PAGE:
Thursday, April 21, 2011

Easter eggs dyed with silk ties

 I've wanted to try this method for a couple years now and finally just got up off the couch to do it! It's really just as easy as dying eggs the regular way, the only extra step you need to do is scrounge up old silk ties from your local thrift store.

I decided to empty my eggs so that I could keep them for years to come. Using a small nail and hammer, I simply poked a hole in the top of the egg and another in the bottom. Then I used a straightened out paper clip to stick inside and break up the yolk a bit and then blew the egg out into the sink. Here's a good note: a bigger hole in the bottom makes it much easier for the egg to come out. Duh- but it took me a few eggs to realize that. Ha! It's not a fun job, like blowing up birthday balloons. No fun.

The ties need to be 100% silk so make sure you look at the tag on the back.  There were several ties that seemed like silk but didn't say so on the tag so I didn't buy those. I did however decide to experiment with one non-labeled tie to see if I was right in pinpointing it as silk. (It worked so I guess I was right.) You don't have to use ties either, you can use old silk shirts or boxers (yeah, that's gross if you get them at the thrift store) as long as they're 100% silk.

These are the ties I ended up with.

First cut off a piece of the tie big enough to cover your egg (usually the bottom of the tie). Pull out the padding and cut out the lining and tag.

Next, using an old men's under shirt, cut squares large enough to cover your egg. One for each egg you're dying. You can also use an old pillow case or sheet. Pick these up at the thrift store with the ties if you don't have any at home.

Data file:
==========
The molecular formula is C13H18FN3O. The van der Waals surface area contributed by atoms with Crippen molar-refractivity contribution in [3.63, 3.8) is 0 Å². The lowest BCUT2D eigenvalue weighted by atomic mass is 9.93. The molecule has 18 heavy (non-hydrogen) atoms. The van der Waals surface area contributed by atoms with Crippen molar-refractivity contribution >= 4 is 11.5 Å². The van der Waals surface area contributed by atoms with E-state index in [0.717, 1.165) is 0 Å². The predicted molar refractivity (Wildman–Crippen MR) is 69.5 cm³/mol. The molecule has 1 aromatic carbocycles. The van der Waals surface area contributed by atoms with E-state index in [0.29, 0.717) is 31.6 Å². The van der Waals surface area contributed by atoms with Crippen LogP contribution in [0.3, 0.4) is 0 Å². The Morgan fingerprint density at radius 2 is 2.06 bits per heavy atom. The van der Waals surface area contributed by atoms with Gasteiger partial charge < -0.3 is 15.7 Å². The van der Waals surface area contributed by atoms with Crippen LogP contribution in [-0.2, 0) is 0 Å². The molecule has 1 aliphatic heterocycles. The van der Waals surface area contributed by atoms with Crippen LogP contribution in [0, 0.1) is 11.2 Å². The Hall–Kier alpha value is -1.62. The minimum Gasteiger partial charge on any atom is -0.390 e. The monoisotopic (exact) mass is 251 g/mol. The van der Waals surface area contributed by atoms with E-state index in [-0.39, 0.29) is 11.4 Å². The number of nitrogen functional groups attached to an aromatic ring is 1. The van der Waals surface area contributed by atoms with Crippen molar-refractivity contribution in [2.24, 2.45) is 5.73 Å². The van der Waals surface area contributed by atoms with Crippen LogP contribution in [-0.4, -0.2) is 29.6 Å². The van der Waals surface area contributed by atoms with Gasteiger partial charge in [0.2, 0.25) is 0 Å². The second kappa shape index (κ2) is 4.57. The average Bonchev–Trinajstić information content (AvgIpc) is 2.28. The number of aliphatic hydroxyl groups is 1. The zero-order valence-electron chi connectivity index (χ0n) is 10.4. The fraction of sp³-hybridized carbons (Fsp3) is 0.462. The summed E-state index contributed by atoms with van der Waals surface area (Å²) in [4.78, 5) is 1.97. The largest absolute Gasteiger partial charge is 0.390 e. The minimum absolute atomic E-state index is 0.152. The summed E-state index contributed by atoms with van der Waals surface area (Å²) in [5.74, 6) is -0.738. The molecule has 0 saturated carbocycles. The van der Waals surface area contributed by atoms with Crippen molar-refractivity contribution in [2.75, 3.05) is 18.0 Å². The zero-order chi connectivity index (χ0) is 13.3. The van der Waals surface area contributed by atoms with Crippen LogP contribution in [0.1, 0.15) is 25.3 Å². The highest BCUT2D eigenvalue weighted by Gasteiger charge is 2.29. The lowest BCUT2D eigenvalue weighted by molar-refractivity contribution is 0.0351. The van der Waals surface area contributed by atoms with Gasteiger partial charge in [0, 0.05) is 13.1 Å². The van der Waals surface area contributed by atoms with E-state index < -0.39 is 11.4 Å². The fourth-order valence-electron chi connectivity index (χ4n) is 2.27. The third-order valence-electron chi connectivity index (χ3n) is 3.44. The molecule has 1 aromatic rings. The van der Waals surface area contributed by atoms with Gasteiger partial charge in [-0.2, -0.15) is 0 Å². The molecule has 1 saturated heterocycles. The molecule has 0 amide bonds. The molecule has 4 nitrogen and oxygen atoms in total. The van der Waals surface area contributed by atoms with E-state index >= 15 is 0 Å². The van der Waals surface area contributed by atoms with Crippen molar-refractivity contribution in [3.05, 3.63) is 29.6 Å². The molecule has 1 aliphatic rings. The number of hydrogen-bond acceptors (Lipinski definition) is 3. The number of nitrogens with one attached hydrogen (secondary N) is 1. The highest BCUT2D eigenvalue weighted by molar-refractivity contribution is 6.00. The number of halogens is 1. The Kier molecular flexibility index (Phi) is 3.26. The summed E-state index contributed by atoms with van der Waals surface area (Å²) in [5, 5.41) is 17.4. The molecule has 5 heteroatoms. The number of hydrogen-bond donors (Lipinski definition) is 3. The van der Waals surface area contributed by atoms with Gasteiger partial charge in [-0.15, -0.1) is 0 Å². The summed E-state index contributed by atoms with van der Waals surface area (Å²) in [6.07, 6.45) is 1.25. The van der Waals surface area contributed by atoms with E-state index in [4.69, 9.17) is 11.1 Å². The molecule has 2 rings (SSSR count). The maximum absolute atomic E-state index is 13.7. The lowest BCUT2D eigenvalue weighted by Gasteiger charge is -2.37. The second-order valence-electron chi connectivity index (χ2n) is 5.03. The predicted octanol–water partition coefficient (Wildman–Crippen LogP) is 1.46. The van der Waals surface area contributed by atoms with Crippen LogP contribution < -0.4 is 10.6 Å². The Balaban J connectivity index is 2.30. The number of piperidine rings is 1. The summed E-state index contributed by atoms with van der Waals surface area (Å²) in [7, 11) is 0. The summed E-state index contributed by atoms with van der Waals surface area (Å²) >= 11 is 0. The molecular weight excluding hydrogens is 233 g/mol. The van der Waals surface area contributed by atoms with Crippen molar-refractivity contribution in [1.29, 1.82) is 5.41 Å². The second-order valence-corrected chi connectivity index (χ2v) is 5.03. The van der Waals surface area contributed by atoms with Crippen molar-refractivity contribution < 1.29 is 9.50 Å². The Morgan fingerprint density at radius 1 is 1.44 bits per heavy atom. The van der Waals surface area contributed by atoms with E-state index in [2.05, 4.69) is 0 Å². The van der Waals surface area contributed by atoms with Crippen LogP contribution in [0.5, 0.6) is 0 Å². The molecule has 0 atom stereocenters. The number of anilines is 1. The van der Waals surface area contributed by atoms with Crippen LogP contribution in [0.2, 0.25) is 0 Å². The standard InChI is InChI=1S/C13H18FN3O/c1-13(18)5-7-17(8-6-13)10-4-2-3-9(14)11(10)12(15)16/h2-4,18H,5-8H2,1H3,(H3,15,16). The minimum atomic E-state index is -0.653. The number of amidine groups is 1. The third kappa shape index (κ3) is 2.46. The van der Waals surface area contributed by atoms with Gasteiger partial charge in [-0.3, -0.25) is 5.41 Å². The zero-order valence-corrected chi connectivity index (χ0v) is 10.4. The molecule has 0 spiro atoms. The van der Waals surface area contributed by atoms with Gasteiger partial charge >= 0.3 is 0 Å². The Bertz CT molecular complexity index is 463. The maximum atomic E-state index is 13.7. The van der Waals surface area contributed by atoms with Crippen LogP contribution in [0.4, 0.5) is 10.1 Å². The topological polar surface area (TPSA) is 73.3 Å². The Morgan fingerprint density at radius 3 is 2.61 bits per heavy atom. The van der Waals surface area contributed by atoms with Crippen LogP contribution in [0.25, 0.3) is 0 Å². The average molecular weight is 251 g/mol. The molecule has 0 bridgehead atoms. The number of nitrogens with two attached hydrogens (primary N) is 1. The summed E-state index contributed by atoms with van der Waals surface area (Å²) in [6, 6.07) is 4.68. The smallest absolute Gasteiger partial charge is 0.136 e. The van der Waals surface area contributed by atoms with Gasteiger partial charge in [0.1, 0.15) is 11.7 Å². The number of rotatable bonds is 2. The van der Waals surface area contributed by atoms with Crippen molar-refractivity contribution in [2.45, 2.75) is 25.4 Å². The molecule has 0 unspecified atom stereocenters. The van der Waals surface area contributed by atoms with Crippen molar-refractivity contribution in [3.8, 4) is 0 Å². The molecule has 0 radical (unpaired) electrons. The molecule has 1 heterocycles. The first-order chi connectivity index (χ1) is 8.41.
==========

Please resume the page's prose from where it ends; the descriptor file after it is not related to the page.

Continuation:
Then take one of your silk pieces and wrap the egg with right side of the silk facing out against the surface of the egg. Next cover the silk wrapped egg with a cotton square and secure all the fabric at one end with a twist tie, making sure the fabric is nice and snug to the egg.

Now you are ready to start the dying process. Place the wrapped eggs in the bottom of a pot and fill it with water until the water is just above the top of the eggs. Add three tablespoons of vinegar to the water.

Since my eggs were hollow they floated to the top so in order to keep them down and have them dye evenly I put a smaller pot on top of them to hold them under the water.

Bring to a boil and then simmer for another 20 minutes. Pull the eggs out using a tong or spoon and let them cool completely before unwrapping.

Unwrap and enjoy your unique and pretty eggs!

                                      These are my two favorite eggs.

  • Ties with small tight patterns will translate literally onto your eggs. Larger patterns will result in a water colored look.
  • Try to make sure the fabric is sitting as flat against the egg all the way around, even near the top and bottom. I had a few eggs with a few white lines in them where the fabric had puckered away from the egg.


  1. Those eggs are fantastic!!!

    Congrats on Blog of the Week! : )

  2. This is so totally cool! I have never seen this done before, but I think Dear Daughter and I are going to give it a try this weekend... thanks for the tip!

  3. WoW! You mean that the pattern from the tie is transferred on the egg? Wonderful coincidence that I posted about egg coloring techniques today, I think I am going to add yours to my post! :))))

  4. Jany, drop by again, I was still editing at the time you commented! I just couldn't resist, had to add your tutorial!

  5. Very cool! The eggs look great!

  6. That is really cool. I never thought you could dye eggs with ties. Thanks for sharing!

  7. That is such a fun and creative way to dye Easter eggs! Thanks for sharing!